In an essay from 1935, “Hope for the Future of Art,” Schmitt outlined the artist’s task in this “symbolic story“: “I make bold to say that the reality (on which the symbolic art feeds) is simply the pageant of the struggle between the virtues and the vices individual or collective of man historical.  The artistic vocation in the painter lies essentially in the faculty of standing aside and, as objectively as possible, setting in symbols the high intensity of this very real war.”

Adam and Eve

Adam and Eve, oil on board, c. 1931, 38½ x 33¼ in.

Where does beauty come into this “war”?  “Peace, like Beauty, cannot be the principal aim—cannot be directly striven for,” he wrote in the early 1930s. “Such neutralities are the result of safeguarding activities, beauty being a by-product of life.”  While beauty, and indeed the creative powers of the artist, remain “neutralities” in this conflict, they are nonetheless caught up in “the pageant of the struggle between the virtues and the vices.”  Schmitt vividly portrays this “pageant” in a poem from 1925:

I dream of a world magnificent
Teeming with realities:
Reality of virtue, Reality of vice,
And Reality of Beauty:
God, the Devil and Beauty.
I remember and hope for such a world. . . .

Wisdom on Wednesdays—Mystics and morals

“Neither the mystic artist nor the ethical person should be confused.  It is only when the artist is stupid and carries his art too far over into ethics that his confusion begins.  Nor can he carry his moral responsibility too far into art without disaster.” (June 1943)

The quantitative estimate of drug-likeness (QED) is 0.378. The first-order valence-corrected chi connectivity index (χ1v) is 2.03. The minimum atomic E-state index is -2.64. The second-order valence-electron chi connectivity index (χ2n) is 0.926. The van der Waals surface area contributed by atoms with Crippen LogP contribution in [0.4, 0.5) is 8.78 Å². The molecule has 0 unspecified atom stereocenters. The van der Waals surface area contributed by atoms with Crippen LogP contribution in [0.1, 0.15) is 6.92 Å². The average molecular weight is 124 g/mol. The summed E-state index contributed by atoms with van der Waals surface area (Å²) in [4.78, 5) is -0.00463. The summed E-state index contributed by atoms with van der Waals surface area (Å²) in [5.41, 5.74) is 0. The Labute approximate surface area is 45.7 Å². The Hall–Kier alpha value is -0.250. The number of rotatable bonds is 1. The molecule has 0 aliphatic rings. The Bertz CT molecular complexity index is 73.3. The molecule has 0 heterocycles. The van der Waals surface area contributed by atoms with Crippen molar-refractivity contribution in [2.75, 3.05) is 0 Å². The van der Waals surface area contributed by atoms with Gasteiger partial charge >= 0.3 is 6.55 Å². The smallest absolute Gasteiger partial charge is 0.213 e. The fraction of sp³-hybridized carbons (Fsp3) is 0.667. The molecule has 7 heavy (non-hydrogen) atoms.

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Self-portrait, charcoal and pastel on paper, November 1916

Wisdom on Wednesdays: Art and mysticism

“Our great art (the early Egyptian, ancient Greek, and Gothic European) is symbolic because it is the play of men who were alive to Reality, who were true mystics. Great art is an exact barometer and contemporary of religion—not religion as the popular historians record it, an exterior thing, the machine, the corporate thing alone, nor as the Puritan records it, the ‘inner light’ alone, an individual disease, but mysticism: the just balance between interior individual communion with God and corporate life in God.”  (1925)

Crucifixion - from Kathy Grim

Crucifixion, oil on canvas, c. 1930, 15 x 18 in. This work was purchased by Mrs. Nicholas Brady, one of the wealthiest and most prominent lay Catholics in America in the 1920s and 30s.  She commissioned a portrait of herself from Schmitt to hang in her palatial residence on Long Island, named Inisfada, one of the largest in America.  Her husband, who died in 1930, was on the boards of Westinghouse, New York Edison, Chrysler, and many other large corporations.  When she built a novitiate house for the Jesuits in Wernersville, Pennsylvania, in memory of her husband, this painting was among the many works of art she gave to the house.  It still hangs there today along with another larger crucifixion by Schmitt.